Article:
Profile

David Culver

Professor
Department of Environmental Science

  • David C. Culver did his undergraduate work at Grinnell College and his PhD at Yale University.The author or editor of five books and over 100 articles, he has studied many aspects of the biology of subterranean animals, especially cave animals.His field sites range from seeps in the George Washington Memorial Parkway to the caves of Slovenia. His most recent book, written with Tanja Pipan, is Biology of Caves and Other Subterranean Habitats, published by Oxford University Press.
  • Degrees

    PhD, Biology, Yale University
    BA, Biology, Grinnell College
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Partnerships & Affiliations

Teaching

  • Spring 2015

    • ENVS-572 Topics in Conservation Biology: Applied Conservation Science
    • Description
    • ENVS-572 Topics in Conservation Biology: Applied Conservation Science
    • Description

Scholarly, Creative & Professional Activities

Research Interests

In cooperation with the National Park Service, he studies the distribution and biology of the very strange shrimp-like animals that are unique to seeps in parks in the Washington, D.C. area.  A second area of interest is the distribution of hotspots of subterranean biodiversity world-wide. Finally, he is studying the fauna of superficial subterranean habitats, such as seeps, that have many of the morphological features of cave animals, such as eyelessness and loss of pigment.

Honors, Awards, and Fellowships

       
  • Fellow of the American Association for the Advancement of Science (AAAS)
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  • Treasurer, Karst Waters Institute (www.karstwaters.org)
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  • Associate Researcher, Karst Research Institute ZRC-SAZU, Postojna, Slovenia

Professional Presentations

       
  • New Insights into Subterranean Life: Superficial Subterranean Habitats, presented at biennial meeting of the Society for Subterranean Biology, Fremantle, Australia, September, 2008

Selected Publications

       
  • Culver, D.C., and W.B. White [eds.].2005.Encyclopedia of Caves.Academic/Elsevier, Amsterdam.
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  • Christman, M.C., D.C. Culver, M. Madden, and D. White. 2005.Patterns of endemism of the eastern North American cave fauna. Journal of Biogeography 32:1441-1452.
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  • Culver, D.C., T. Pipan, and S. Gottstein. 2006.Hypotelminorheic—a unqiue freshwater habitat.Subterranean Biology 4:1-8.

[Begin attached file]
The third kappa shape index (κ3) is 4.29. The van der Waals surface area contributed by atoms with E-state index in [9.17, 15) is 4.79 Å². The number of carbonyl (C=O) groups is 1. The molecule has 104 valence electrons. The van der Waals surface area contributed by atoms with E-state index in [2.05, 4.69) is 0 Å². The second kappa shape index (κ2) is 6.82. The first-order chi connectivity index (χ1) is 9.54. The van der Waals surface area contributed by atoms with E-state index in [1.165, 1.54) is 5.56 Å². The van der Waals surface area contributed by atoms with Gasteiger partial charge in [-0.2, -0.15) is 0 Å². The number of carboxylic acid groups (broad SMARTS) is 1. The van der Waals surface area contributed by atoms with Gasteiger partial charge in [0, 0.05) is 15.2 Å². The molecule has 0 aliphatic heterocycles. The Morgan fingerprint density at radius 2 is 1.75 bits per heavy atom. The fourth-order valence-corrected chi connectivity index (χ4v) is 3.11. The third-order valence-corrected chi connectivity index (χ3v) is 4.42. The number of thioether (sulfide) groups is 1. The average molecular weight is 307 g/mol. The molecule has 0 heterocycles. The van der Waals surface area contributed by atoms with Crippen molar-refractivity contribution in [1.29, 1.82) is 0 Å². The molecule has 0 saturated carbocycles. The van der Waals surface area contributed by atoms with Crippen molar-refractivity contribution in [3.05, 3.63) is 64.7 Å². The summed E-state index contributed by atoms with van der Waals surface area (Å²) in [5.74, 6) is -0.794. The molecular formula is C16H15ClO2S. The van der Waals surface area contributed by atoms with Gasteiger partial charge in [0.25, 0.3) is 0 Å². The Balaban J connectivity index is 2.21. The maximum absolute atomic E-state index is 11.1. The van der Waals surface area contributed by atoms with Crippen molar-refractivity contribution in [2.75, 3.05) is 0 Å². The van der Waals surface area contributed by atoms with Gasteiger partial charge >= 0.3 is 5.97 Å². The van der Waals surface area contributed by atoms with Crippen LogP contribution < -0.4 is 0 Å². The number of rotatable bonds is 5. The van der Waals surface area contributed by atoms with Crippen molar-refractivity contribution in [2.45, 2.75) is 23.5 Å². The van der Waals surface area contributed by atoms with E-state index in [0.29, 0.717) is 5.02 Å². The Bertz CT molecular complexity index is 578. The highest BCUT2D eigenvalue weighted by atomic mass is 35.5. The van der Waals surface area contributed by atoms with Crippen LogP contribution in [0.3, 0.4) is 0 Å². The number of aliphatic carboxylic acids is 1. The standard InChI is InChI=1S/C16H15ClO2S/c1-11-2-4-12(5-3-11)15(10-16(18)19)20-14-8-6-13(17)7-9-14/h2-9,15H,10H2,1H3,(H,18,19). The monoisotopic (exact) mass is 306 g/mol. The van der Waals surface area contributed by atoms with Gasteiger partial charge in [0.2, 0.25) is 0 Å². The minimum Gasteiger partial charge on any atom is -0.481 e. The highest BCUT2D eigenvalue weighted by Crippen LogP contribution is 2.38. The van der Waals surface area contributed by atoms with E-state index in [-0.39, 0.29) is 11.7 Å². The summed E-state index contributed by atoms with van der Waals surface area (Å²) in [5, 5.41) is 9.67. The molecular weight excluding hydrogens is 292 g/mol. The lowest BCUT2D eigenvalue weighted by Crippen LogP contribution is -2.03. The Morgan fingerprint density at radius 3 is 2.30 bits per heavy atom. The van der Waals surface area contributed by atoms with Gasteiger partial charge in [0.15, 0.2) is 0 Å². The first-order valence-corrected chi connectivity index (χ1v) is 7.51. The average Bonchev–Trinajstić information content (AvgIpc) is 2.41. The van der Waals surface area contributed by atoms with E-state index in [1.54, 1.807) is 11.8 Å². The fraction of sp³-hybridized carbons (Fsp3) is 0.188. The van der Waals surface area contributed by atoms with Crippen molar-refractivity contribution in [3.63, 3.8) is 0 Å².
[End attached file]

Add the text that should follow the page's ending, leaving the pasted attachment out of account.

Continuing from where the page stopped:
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  • Culver, D.C., and T. Pipan. 2007.What does the distribution of stygobiotic copepoda (Crustacea) tell us about their age? Acta Carsologica 36:87-92.
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  • Pipan, T., and D.C. Culver. 2007.Regional species richness in an obligate subterranean dwelling fauna—epikarst copepods.Journal of Biogeography 34:854-861.
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  • Pipan, T., and D.C. Culver. 2007. Copepod distribution as an indicator of epikarst system connectivity.Hydrogeology Journal 15:817-822.
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  • Simon, K.S., T. Pipan, and D.C. Culver.2007. A conceptual model of the flow and distribution of organic carbon in caves.Journal of Cave and Karst Studies 69:279-284
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  • Zagmajster, M., D.C. Culver, and B. Sket.2008. Species richness patterns of obligate subterranean beetles in a global biodiversity hotspot - effect of scale and sampling intensity.Diversity and Distributions 14:95-105.
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  • Culver, D.C. and T. Pipan 2009. Biology of Caves and Other Subterranean Habitats. Oxford University Press, Oxford, U.K.

Grants and Sponsored Research

  • March 2007 to April 2009—Cave Conservancy of the Virginias—“Cave Species Descriptions in the Virginias”
  • June 2007 to June 2009 Maryland/DC Chapter, The Nature Conservancy—“Fauna of Dripping Water in Caves as Monitors of Cave Ecosystem Health”

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